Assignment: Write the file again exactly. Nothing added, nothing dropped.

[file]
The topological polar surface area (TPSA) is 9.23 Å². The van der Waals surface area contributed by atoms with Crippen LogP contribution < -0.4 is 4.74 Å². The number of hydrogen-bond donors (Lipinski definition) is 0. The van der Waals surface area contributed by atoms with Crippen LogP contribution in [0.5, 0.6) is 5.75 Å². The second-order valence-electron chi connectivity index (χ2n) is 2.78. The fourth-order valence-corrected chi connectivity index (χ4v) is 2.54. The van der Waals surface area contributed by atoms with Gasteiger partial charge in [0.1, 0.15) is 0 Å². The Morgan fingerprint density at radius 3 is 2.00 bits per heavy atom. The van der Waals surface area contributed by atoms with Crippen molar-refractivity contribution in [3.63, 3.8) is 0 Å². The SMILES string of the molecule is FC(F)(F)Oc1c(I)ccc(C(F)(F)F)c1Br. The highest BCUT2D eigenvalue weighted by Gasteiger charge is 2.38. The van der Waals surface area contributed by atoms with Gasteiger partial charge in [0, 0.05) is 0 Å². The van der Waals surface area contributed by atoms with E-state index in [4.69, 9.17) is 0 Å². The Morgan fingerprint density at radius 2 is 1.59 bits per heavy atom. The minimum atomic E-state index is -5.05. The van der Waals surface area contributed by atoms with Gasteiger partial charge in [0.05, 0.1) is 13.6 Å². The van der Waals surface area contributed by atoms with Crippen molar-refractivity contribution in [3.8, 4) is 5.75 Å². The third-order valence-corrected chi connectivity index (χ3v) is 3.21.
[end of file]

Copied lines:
The topological polar surface area (TPSA) is 9.23 Å². The van der Waals surface area contributed by atoms with Crippen LogP contribution < -0.4 is 4.74 Å². The number of hydrogen-bond donors (Lipinski definition) is 0. The van der Waals surface area contributed by atoms with Crippen LogP contribution in [0.5, 0.6) is 5.75 Å². The second-order valence-electron chi connectivity index (χ2n) is 2.78. The fourth-order valence-corrected chi connectivity index (χ4v) is 2.54. The van der Waals surface area contributed by atoms with Gasteiger partial charge in [0.1, 0.15) is 0 Å². The Morgan fingerprint density at radius 3 is 2.00 bits per heavy atom. The van der Waals surface area contributed by atoms with Crippen molar-refractivity contribution in [3.63, 3.8) is 0 Å². The SMILES string of the molecule is FC(F)(F)Oc1c(I)ccc(C(F)(F)F)c1Br. The highest BCUT2D eigenvalue weighted by Gasteiger charge is 2.38. The van der Waals surface area contributed by atoms with Gasteiger partial charge in [0, 0.05) is 0 Å². The van der Waals surface area contributed by atoms with E-state index in [4.69, 9.17) is 0 Å². The Morgan fingerprint density at radius 2 is 1.59 bits per heavy atom. The minimum atomic E-state index is -5.05. The van der Waals surface area contributed by atoms with Gasteiger partial charge in [0.05, 0.1) is 13.6 Å². The van der Waals surface area contributed by atoms with Crippen molar-refractivity contribution in [3.8, 4) is 5.75 Å². The third-order valence-corrected chi connectivity index (χ3v) is 3.21.